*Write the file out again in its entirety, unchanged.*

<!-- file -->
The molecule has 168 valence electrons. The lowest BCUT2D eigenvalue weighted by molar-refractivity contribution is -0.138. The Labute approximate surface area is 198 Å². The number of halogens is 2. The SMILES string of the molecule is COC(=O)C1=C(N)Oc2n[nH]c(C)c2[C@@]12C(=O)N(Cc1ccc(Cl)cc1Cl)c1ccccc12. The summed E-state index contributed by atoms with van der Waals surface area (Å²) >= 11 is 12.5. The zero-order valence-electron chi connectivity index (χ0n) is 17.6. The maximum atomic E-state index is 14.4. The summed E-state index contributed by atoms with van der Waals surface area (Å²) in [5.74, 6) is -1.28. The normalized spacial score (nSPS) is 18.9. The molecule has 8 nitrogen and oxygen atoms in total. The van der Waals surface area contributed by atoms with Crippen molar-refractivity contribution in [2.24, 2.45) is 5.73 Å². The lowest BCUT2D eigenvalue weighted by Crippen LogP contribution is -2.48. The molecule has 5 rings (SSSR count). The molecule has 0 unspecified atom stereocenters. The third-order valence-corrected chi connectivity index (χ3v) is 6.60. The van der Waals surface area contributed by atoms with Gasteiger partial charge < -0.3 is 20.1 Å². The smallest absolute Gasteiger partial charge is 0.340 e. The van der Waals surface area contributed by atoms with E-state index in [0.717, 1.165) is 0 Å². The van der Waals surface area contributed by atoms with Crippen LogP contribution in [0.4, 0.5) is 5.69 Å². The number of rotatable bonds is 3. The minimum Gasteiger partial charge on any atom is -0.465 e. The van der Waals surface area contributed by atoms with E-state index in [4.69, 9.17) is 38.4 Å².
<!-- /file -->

The molecule has 168 valence electrons. The lowest BCUT2D eigenvalue weighted by molar-refractivity contribution is -0.138. The Labute approximate surface area is 198 Å². The number of halogens is 2. The SMILES string of the molecule is COC(=O)C1=C(N)Oc2n[nH]c(C)c2[C@@]12C(=O)N(Cc1ccc(Cl)cc1Cl)c1ccccc12. The summed E-state index contributed by atoms with van der Waals surface area (Å²) >= 11 is 12.5. The zero-order valence-electron chi connectivity index (χ0n) is 17.6. The maximum atomic E-state index is 14.4. The summed E-state index contributed by atoms with van der Waals surface area (Å²) in [5.74, 6) is -1.28. The normalized spacial score (nSPS) is 18.9. The molecule has 8 nitrogen and oxygen atoms in total. The van der Waals surface area contributed by atoms with Crippen molar-refractivity contribution in [2.24, 2.45) is 5.73 Å². The lowest BCUT2D eigenvalue weighted by Crippen LogP contribution is -2.48. The molecule has 5 rings (SSSR count). The molecule has 0 unspecified atom stereocenters. The third-order valence-corrected chi connectivity index (χ3v) is 6.60. The van der Waals surface area contributed by atoms with Gasteiger partial charge < -0.3 is 20.1 Å². The smallest absolute Gasteiger partial charge is 0.340 e. The van der Waals surface area contributed by atoms with E-state index in [0.717, 1.165) is 0 Å². The van der Waals surface area contributed by atoms with Crippen LogP contribution in [0.4, 0.5) is 5.69 Å². The number of rotatable bonds is 3. The minimum Gasteiger partial charge on any atom is -0.465 e. The van der Waals surface area contributed by atoms with E-state index in [4.69, 9.17) is 38.4 Å².